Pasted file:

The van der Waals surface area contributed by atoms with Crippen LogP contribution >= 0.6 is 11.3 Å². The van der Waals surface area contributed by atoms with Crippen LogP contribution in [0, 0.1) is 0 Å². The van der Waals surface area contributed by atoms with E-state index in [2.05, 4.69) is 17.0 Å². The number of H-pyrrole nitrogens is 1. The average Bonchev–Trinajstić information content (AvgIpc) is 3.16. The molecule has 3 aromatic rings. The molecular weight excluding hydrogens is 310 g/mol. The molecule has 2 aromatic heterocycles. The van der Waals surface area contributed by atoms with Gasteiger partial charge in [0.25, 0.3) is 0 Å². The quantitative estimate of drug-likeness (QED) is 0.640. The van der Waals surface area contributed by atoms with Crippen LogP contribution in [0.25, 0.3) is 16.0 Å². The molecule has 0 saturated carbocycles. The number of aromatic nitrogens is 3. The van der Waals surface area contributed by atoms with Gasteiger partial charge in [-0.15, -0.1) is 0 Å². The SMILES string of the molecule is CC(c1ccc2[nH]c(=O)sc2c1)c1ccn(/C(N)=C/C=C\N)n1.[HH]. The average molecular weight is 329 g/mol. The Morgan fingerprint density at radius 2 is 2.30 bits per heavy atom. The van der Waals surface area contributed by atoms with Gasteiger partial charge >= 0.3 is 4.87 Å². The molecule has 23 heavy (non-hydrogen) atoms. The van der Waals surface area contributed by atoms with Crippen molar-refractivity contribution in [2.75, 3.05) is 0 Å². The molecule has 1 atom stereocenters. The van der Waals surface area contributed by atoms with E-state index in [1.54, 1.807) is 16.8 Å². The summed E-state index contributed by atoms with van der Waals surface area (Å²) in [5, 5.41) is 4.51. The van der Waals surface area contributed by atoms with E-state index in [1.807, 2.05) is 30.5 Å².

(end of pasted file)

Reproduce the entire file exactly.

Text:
The van der Waals surface area contributed by atoms with Crippen LogP contribution >= 0.6 is 11.3 Å². The van der Waals surface area contributed by atoms with Crippen LogP contribution in [0, 0.1) is 0 Å². The van der Waals surface area contributed by atoms with E-state index in [2.05, 4.69) is 17.0 Å². The number of H-pyrrole nitrogens is 1. The average Bonchev–Trinajstić information content (AvgIpc) is 3.16. The molecule has 3 aromatic rings. The molecular weight excluding hydrogens is 310 g/mol. The molecule has 2 aromatic heterocycles. The van der Waals surface area contributed by atoms with Gasteiger partial charge in [0.25, 0.3) is 0 Å². The quantitative estimate of drug-likeness (QED) is 0.640. The van der Waals surface area contributed by atoms with Crippen LogP contribution in [0.25, 0.3) is 16.0 Å². The molecule has 0 saturated carbocycles. The number of aromatic nitrogens is 3. The van der Waals surface area contributed by atoms with Gasteiger partial charge in [-0.15, -0.1) is 0 Å². The SMILES string of the molecule is CC(c1ccc2[nH]c(=O)sc2c1)c1ccn(/C(N)=C/C=C\N)n1.[HH]. The average molecular weight is 329 g/mol. The Morgan fingerprint density at radius 2 is 2.30 bits per heavy atom. The van der Waals surface area contributed by atoms with Gasteiger partial charge >= 0.3 is 4.87 Å². The molecule has 23 heavy (non-hydrogen) atoms. The van der Waals surface area contributed by atoms with Crippen molar-refractivity contribution in [2.75, 3.05) is 0 Å². The molecule has 1 atom stereocenters. The van der Waals surface area contributed by atoms with E-state index in [1.54, 1.807) is 16.8 Å². The summed E-state index contributed by atoms with van der Waals surface area (Å²) in [5, 5.41) is 4.51. The van der Waals surface area contributed by atoms with E-state index in [1.807, 2.05) is 30.5 Å².